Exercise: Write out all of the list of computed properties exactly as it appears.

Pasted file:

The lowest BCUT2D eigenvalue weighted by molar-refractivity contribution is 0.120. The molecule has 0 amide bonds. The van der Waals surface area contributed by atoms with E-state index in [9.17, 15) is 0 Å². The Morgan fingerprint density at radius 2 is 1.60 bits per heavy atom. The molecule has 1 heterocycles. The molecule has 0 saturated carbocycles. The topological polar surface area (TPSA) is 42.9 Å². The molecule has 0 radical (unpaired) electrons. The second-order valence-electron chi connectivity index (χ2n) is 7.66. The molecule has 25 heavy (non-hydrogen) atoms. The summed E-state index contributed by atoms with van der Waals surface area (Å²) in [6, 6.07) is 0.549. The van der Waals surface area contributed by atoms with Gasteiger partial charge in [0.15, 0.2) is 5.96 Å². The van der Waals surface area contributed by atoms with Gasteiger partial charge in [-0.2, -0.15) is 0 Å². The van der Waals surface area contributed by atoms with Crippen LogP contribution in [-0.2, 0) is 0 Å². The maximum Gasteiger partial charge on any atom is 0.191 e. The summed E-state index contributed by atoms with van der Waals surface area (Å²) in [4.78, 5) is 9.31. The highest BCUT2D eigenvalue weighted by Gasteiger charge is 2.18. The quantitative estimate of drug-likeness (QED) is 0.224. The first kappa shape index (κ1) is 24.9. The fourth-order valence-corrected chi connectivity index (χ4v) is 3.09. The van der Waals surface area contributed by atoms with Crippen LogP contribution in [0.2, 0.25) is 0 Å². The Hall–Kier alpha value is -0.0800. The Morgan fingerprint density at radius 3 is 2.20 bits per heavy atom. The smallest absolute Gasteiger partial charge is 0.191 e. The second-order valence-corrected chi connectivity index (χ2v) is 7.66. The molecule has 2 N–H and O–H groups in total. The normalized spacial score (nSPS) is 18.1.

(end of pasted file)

The lowest BCUT2D eigenvalue weighted by molar-refractivity contribution is 0.120. The molecule has 0 amide bonds. The van der Waals surface area contributed by atoms with E-state index in [9.17, 15) is 0 Å². The Morgan fingerprint density at radius 2 is 1.60 bits per heavy atom. The molecule has 1 heterocycles. The molecule has 0 saturated carbocycles. The topological polar surface area (TPSA) is 42.9 Å². The molecule has 0 radical (unpaired) electrons. The second-order valence-electron chi connectivity index (χ2n) is 7.66. The molecule has 25 heavy (non-hydrogen) atoms. The summed E-state index contributed by atoms with van der Waals surface area (Å²) in [6, 6.07) is 0.549. The van der Waals surface area contributed by atoms with Gasteiger partial charge in [0.15, 0.2) is 5.96 Å². The van der Waals surface area contributed by atoms with Gasteiger partial charge in [-0.2, -0.15) is 0 Å². The van der Waals surface area contributed by atoms with Crippen LogP contribution in [-0.2, 0) is 0 Å². The maximum Gasteiger partial charge on any atom is 0.191 e. The summed E-state index contributed by atoms with van der Waals surface area (Å²) in [4.78, 5) is 9.31. The highest BCUT2D eigenvalue weighted by Gasteiger charge is 2.18. The quantitative estimate of drug-likeness (QED) is 0.224. The first kappa shape index (κ1) is 24.9. The fourth-order valence-corrected chi connectivity index (χ4v) is 3.09. The van der Waals surface area contributed by atoms with Crippen LogP contribution in [0.2, 0.25) is 0 Å². The Hall–Kier alpha value is -0.0800. The Morgan fingerprint density at radius 3 is 2.20 bits per heavy atom. The smallest absolute Gasteiger partial charge is 0.191 e. The second-order valence-corrected chi connectivity index (χ2v) is 7.66. The molecule has 2 N–H and O–H groups in total. The normalized spacial score (nSPS) is 18.1.